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Librarianship and Human Rights: A Twenty-First Century Guide

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184 pages

Summary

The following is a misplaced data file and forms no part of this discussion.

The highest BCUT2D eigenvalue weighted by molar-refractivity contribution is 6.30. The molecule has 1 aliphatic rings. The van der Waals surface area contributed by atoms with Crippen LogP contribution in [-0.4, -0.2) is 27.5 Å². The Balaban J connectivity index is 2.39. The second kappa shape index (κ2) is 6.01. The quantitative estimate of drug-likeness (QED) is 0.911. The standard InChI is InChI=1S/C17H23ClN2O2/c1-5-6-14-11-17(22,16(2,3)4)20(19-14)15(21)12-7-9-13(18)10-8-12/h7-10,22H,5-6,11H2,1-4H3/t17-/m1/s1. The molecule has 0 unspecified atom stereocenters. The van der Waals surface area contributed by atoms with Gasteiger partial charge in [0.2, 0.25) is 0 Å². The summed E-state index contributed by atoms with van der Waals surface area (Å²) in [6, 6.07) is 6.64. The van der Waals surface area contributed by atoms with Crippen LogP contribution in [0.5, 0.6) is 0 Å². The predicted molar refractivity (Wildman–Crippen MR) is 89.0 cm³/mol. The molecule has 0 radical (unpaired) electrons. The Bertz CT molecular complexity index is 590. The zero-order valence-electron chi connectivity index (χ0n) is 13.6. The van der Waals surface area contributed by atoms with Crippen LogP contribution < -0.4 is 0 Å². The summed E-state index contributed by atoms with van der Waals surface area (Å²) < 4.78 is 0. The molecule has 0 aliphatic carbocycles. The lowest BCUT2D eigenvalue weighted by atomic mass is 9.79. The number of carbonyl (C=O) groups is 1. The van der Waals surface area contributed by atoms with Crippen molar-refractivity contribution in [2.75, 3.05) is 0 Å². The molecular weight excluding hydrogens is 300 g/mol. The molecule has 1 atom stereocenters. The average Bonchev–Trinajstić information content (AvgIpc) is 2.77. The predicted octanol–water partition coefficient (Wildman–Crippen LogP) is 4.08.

In this book, the reader will encounter a myriad of urgent library and information voices reflecting contemporary local, national, and transnational calls to action on conflicts generated by failures to acknowledge human rights, by struggles for recognition and representation, by social exclusion, and the library institution’s role therein. These voices infuse library and information work worldwide into social movements and the global discourse of human rights, they depict library and information workers as political actors, they offer some new possibilities for strategies of resistance, and they challenge networks of control. This book’s approach to library and information work is grounded in practical, critical, and emancipatory terms; social action is a central pattern. This book is conceived as a direct challenge to the notion of library neutrality, especially in the present context of war, revolution, and social change. This book, for example, locates library and information workers as participants and interventionists in social conflicts. The strategies for social action worldwide documented in this book were selected because of their connection to elements of the Universal Declaration of Human Rights (1948) that relate particularly to core library values, information ethics, and global information justice. The first monograph of its kind Locates librarianship front and centre in knowledge societies Mainstreams critical librarianship

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